What is this metric and why is it important?
Gross Domestic Product (GDP) is the monetary measure of everything that is produced in an economy in a given year. However, looking at GDP by itself is often skewed by the size of the country’s population, and so is not sufficient to measure how effective an economy is overall. This is addressed simply by dividing by population.
How is Canada doing?
- Canada’s GDP per capita is $45,851 USD, compared to an OECD average of $44,662 USD.
- From 1970 to 2019, Canada experienced average growth of 1.56% per year, while the OECD overall experienced 2.46% annual growth.
- Ontario has by far Canada’s highest GDP, making up 37.8% of total GDP. In per capita terms, however, the Northwest Territories is the highest at $75,575 USD followed by Nunavut at $70,952 USD and Alberta at $60,212 USD.
There are three primary methods for measuring GDP: the production approach, the expenditure approach, and the income approach. All three focus on measuring the value added in a country. For example, if a country imported wood to build some houses and we were trying to determine the contribution of those houses to GDP, we would not want to include the value of the wood because the country did not put in the work to produce it. We use here the most common method, the expenditure approach, which combines consumption, investment, government spending, and net exports.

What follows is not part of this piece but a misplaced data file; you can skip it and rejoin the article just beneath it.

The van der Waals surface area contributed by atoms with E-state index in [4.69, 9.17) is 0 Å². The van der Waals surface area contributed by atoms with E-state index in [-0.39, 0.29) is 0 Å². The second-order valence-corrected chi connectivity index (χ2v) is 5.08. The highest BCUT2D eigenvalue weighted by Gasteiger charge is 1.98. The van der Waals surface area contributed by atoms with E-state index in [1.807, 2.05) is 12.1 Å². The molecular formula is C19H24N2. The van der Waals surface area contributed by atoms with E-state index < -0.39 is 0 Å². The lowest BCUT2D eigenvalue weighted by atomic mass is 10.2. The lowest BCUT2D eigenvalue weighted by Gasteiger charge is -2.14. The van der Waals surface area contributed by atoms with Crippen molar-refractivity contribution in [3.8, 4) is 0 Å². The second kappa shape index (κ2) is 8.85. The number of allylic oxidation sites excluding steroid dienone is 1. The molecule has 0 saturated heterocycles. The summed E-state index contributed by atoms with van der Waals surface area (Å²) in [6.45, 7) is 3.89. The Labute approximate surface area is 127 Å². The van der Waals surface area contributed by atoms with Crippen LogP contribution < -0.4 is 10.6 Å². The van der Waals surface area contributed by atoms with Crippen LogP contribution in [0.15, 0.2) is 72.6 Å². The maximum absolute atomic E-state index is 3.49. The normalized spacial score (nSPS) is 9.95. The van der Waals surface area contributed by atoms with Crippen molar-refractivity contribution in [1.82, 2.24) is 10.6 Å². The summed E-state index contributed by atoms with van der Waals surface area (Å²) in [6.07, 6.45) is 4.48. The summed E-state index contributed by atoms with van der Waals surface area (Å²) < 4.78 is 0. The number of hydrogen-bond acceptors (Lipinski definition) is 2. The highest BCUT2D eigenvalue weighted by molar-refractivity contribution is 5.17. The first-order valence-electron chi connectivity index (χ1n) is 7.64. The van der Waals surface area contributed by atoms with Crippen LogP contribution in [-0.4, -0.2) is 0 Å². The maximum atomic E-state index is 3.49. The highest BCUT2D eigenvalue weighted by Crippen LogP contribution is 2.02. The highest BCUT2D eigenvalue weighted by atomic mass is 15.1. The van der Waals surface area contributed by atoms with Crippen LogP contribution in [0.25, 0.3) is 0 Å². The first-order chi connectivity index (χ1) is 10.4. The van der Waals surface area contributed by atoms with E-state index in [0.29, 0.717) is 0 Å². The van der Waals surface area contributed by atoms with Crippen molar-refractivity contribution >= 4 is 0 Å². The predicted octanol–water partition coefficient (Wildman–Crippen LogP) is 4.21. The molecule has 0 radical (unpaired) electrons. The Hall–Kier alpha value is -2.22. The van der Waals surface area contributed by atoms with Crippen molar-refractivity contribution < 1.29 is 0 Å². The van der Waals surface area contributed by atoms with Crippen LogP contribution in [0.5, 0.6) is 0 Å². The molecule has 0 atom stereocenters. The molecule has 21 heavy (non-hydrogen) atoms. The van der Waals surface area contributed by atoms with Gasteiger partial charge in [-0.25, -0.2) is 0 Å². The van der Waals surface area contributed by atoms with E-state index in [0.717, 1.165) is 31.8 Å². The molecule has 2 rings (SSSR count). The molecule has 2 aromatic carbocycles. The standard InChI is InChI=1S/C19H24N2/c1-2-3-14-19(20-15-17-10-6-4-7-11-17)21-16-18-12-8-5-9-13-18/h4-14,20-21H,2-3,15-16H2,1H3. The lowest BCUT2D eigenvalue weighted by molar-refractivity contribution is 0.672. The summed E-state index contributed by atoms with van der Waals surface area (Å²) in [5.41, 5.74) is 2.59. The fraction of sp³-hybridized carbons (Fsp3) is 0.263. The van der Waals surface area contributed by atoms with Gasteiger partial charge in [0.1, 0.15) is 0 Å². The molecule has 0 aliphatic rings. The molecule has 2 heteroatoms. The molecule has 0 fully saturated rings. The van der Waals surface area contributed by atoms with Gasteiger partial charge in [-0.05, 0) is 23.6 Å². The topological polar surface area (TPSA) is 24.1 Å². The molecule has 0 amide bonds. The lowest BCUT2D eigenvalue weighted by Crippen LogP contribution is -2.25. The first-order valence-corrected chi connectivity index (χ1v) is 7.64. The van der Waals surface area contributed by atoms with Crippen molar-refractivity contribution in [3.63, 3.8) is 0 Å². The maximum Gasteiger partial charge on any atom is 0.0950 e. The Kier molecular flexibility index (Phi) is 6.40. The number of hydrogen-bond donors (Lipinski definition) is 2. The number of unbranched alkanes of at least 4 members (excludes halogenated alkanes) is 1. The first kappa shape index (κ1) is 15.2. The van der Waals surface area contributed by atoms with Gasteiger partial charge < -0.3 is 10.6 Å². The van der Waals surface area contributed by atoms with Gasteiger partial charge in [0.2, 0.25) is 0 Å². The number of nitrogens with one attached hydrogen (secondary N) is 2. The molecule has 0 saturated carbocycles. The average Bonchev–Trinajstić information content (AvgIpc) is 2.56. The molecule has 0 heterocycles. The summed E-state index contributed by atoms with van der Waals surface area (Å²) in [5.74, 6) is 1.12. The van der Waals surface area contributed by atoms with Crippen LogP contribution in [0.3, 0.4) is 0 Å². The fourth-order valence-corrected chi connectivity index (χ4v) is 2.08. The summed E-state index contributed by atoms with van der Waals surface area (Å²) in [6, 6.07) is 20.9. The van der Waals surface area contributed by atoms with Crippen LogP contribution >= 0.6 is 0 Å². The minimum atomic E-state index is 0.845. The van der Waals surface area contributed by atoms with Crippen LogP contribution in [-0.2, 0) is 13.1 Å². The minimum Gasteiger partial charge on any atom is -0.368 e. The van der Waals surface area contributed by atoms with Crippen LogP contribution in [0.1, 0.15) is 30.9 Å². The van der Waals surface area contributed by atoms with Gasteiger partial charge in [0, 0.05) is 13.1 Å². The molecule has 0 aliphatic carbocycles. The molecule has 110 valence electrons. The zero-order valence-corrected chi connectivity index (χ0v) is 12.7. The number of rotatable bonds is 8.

We account for cost of living by adjusting in terms of a country’s purchasing power parity. We adjust for inflation by picking a base year of 2015 and reporting our numbers in US dollars of that year. Finally, to achieve GDP per capita we divide by the population of the country.
GDP measures a very specific thing, and caution should be used when trying to glean a broader narrative from it. For example, GDP is often used to determine a country’s general well-being, which it is not designed to do. It does not capture happiness, the distribution of output, or any outcomes from economic activity that create negative value for society.